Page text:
They did not endorse a specific proposal. They said they needed more time to do that; they lost their children a month ago. They said that before they speak out, they want to educate themselves more. They also said that the discussion must not be limited to gun control, that it must include issues relating to mental health.
On the same day, freshman Rep. Steve Stockman announced in a statement that if President Barack Obama were to use executive orders to control access to guns, he would file articles of impeachment against him because the orders would “infringe on our constitutionally-protected right to keep and bear arms.” For her part, conservative columnist (and law school graduate) Ann Coulter urged Republicans to shut down abortion clinics if the president or congressional Democrats impose limits on guns.
If it weren’t for the fact that they spoke out on the same day as the mourning parents, I’d ignore the noise from Stockman and Coulter altogether. But the dignity of the parents stands in such contrast to the indignity of those who should know better that it deserves to be addressed.
What this country needs, as the Sandy Hook parents recognize and the loudmouths don’t, is a dialogue, not a collection of threats that, if carried out, would themselves be unconstitutional.
Even high-school students know about Marbury v. Madison, the famous decision in which Chief Justice John Marshall established the rule that the Supreme Court determines the unconstitutionality of laws, not a congressman or a columnist. If Stockman is of the view that the president’s executive orders or bills that might be passed by Congress are unconstitutional, then he and his friends in the National Rifle Association can (and, no matter how reasonable the actions, most surely will) challenge them in the court. If Coulter objects on Second Amendment grounds, she is free as a lawyer to participate in the briefing of the case, to organize an “amicus” brief to make her arguments clear, and of course to write about it. You don’t deprive one group of its constitutional rights because you think a law or executive order on an entirely different subject is unconstitutional.
Reading the pained, determined, sober statements of the grieving families of Newtown against the loudmouthed rantings of attention getters (and yes, I know, there are attention getters on both sides who are equally uninterested in facts) demonstrates with painful clarity exactly what is wrong with public discourse in America. With few exceptions — Sandy Hook Promise being one of the very few — the people who scream the most loudly get all the attention. No wonder we are divided into politicized and partisan corners — or at least no wonder it seems that way.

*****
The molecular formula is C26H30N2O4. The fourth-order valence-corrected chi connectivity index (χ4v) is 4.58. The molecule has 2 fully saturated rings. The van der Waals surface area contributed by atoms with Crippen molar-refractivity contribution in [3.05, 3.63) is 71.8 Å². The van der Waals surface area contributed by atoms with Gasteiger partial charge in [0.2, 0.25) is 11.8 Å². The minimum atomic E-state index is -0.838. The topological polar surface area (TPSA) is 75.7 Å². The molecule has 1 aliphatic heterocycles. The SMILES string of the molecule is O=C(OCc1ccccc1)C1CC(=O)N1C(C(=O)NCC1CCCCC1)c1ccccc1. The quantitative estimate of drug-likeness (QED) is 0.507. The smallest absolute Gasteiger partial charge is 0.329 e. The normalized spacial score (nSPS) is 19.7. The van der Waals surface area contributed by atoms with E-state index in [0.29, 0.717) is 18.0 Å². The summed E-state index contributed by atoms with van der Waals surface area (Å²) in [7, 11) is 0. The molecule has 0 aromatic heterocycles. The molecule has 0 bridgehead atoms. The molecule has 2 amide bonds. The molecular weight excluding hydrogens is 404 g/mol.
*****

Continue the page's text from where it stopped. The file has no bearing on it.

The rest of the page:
On the same day that the Newtown families were standing up for civility and those in the Stockman/Coulter crowd were screaming through their megaphones and getting plenty of attention for their extremism, a new study from the Pew Research Center revealed that in fact, there is more consensus on gun regulation than it sounds like from all the noise. According to the Pew study, conducted earlier this month, 85 percent of Americans support closing the “gun show loophole” and making private and gun show sales subject to background checks, and 80 percent are in favor of laws preventing mentally ill people from purchasing guns. Support is strong from both parties. As for a federal database to track gun purchases, 49 percent of Republicans support the idea, and 67 percent of the public (including 84 percent of Democrats) is in favor.
I don’t understand why half the Republicans surveyed would be against a database. Law-abiding gun owners have nothing to fear. But it’s precisely the sort of conversation we need to have, the kind of public dialogue that needs to take place, the sort of discourse that the Stockmans and Coulters would drown out if they had their way.
I don’t know that there is anything — anything — we might accomplish that would ease the pain of losing a first-grader. But at the very least, the rest of us owe it to the courageous parents of Sandy Hook to join in their promise — and make good on it — no matter how many people, on either side, are screaming in the background.
Susan Estrich is a law professor at UCLA.